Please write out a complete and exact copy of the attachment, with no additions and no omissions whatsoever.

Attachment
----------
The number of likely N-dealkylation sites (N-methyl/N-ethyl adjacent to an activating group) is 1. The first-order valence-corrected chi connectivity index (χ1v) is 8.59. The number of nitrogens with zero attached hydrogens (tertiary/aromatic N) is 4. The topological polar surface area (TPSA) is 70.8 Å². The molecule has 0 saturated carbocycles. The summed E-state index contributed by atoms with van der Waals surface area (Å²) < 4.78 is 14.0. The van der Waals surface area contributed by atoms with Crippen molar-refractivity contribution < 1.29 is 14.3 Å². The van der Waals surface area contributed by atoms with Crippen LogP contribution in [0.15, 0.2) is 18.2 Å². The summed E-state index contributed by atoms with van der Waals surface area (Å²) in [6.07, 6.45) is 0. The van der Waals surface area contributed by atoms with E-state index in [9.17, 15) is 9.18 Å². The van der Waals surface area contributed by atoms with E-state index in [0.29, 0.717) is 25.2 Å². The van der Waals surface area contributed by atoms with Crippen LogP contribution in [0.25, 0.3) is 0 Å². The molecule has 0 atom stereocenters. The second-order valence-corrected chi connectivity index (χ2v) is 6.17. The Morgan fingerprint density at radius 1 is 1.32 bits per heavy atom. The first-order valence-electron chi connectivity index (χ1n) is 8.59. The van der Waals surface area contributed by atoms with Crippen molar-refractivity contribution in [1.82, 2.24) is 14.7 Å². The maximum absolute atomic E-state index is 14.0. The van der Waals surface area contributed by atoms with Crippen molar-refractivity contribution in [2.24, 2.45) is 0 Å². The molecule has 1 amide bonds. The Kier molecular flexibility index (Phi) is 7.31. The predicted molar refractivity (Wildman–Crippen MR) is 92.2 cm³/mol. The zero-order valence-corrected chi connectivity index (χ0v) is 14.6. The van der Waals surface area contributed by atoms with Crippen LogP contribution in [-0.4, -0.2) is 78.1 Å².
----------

The number of likely N-dealkylation sites (N-methyl/N-ethyl adjacent to an activating group) is 1. The first-order valence-corrected chi connectivity index (χ1v) is 8.59. The number of nitrogens with zero attached hydrogens (tertiary/aromatic N) is 4. The topological polar surface area (TPSA) is 70.8 Å². The molecule has 0 saturated carbocycles. The summed E-state index contributed by atoms with van der Waals surface area (Å²) < 4.78 is 14.0. The van der Waals surface area contributed by atoms with Crippen molar-refractivity contribution < 1.29 is 14.3 Å². The van der Waals surface area contributed by atoms with Crippen LogP contribution in [0.15, 0.2) is 18.2 Å². The summed E-state index contributed by atoms with van der Waals surface area (Å²) in [6.07, 6.45) is 0. The van der Waals surface area contributed by atoms with E-state index in [9.17, 15) is 9.18 Å². The van der Waals surface area contributed by atoms with E-state index in [0.29, 0.717) is 25.2 Å². The van der Waals surface area contributed by atoms with Crippen LogP contribution in [0.25, 0.3) is 0 Å². The molecule has 0 atom stereocenters. The second-order valence-corrected chi connectivity index (χ2v) is 6.17. The Morgan fingerprint density at radius 1 is 1.32 bits per heavy atom. The first-order valence-electron chi connectivity index (χ1n) is 8.59. The van der Waals surface area contributed by atoms with Crippen molar-refractivity contribution in [1.82, 2.24) is 14.7 Å². The maximum absolute atomic E-state index is 14.0. The van der Waals surface area contributed by atoms with Crippen molar-refractivity contribution in [2.24, 2.45) is 0 Å². The molecule has 1 amide bonds. The Kier molecular flexibility index (Phi) is 7.31. The predicted molar refractivity (Wildman–Crippen MR) is 92.2 cm³/mol. The zero-order valence-corrected chi connectivity index (χ0v) is 14.6. The van der Waals surface area contributed by atoms with Crippen LogP contribution in [-0.4, -0.2) is 78.1 Å².